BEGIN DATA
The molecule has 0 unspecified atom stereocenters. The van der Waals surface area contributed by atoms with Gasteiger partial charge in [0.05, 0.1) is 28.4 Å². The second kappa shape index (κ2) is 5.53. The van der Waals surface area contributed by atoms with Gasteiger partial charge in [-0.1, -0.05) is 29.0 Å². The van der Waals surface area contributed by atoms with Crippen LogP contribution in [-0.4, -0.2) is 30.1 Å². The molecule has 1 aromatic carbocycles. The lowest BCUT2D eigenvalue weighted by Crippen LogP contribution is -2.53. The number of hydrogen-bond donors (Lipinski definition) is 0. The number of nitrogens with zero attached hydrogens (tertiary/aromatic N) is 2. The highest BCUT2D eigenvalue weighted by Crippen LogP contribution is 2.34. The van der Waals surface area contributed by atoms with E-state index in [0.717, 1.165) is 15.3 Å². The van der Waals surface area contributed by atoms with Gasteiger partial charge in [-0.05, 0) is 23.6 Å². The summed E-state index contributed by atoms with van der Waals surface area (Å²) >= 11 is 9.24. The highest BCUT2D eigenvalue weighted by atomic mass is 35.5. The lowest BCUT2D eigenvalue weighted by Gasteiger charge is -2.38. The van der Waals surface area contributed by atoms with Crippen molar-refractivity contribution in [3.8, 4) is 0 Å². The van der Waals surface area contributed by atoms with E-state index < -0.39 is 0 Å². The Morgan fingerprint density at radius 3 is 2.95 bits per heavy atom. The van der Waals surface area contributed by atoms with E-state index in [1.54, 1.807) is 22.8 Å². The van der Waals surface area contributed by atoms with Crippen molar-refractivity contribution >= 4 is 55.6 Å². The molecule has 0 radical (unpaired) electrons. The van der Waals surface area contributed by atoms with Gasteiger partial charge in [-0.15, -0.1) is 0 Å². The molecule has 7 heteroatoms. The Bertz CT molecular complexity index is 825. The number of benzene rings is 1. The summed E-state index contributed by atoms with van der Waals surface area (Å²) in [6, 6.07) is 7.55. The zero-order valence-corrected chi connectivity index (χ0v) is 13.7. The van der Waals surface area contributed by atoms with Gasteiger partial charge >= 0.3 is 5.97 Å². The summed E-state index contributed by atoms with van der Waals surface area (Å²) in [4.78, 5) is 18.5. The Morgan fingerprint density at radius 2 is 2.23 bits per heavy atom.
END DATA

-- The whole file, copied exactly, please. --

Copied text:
The molecule has 0 unspecified atom stereocenters. The van der Waals surface area contributed by atoms with Gasteiger partial charge in [0.05, 0.1) is 28.4 Å². The second kappa shape index (κ2) is 5.53. The van der Waals surface area contributed by atoms with Gasteiger partial charge in [-0.1, -0.05) is 29.0 Å². The van der Waals surface area contributed by atoms with Crippen LogP contribution in [-0.4, -0.2) is 30.1 Å². The molecule has 1 aromatic carbocycles. The lowest BCUT2D eigenvalue weighted by Crippen LogP contribution is -2.53. The number of hydrogen-bond donors (Lipinski definition) is 0. The number of nitrogens with zero attached hydrogens (tertiary/aromatic N) is 2. The highest BCUT2D eigenvalue weighted by Crippen LogP contribution is 2.34. The van der Waals surface area contributed by atoms with E-state index in [0.717, 1.165) is 15.3 Å². The van der Waals surface area contributed by atoms with Gasteiger partial charge in [-0.05, 0) is 23.6 Å². The summed E-state index contributed by atoms with van der Waals surface area (Å²) >= 11 is 9.24. The highest BCUT2D eigenvalue weighted by atomic mass is 35.5. The lowest BCUT2D eigenvalue weighted by Gasteiger charge is -2.38. The van der Waals surface area contributed by atoms with Crippen molar-refractivity contribution in [3.8, 4) is 0 Å². The van der Waals surface area contributed by atoms with E-state index < -0.39 is 0 Å². The Morgan fingerprint density at radius 3 is 2.95 bits per heavy atom. The van der Waals surface area contributed by atoms with E-state index in [1.54, 1.807) is 22.8 Å². The van der Waals surface area contributed by atoms with Crippen molar-refractivity contribution >= 4 is 55.6 Å². The molecule has 0 radical (unpaired) electrons. The van der Waals surface area contributed by atoms with Gasteiger partial charge in [-0.15, -0.1) is 0 Å². The molecule has 7 heteroatoms. The Bertz CT molecular complexity index is 825. The number of benzene rings is 1. The summed E-state index contributed by atoms with van der Waals surface area (Å²) in [6, 6.07) is 7.55. The zero-order valence-corrected chi connectivity index (χ0v) is 13.7. The van der Waals surface area contributed by atoms with Gasteiger partial charge >= 0.3 is 5.97 Å². The summed E-state index contributed by atoms with van der Waals surface area (Å²) in [4.78, 5) is 18.5. The Morgan fingerprint density at radius 2 is 2.23 bits per heavy atom.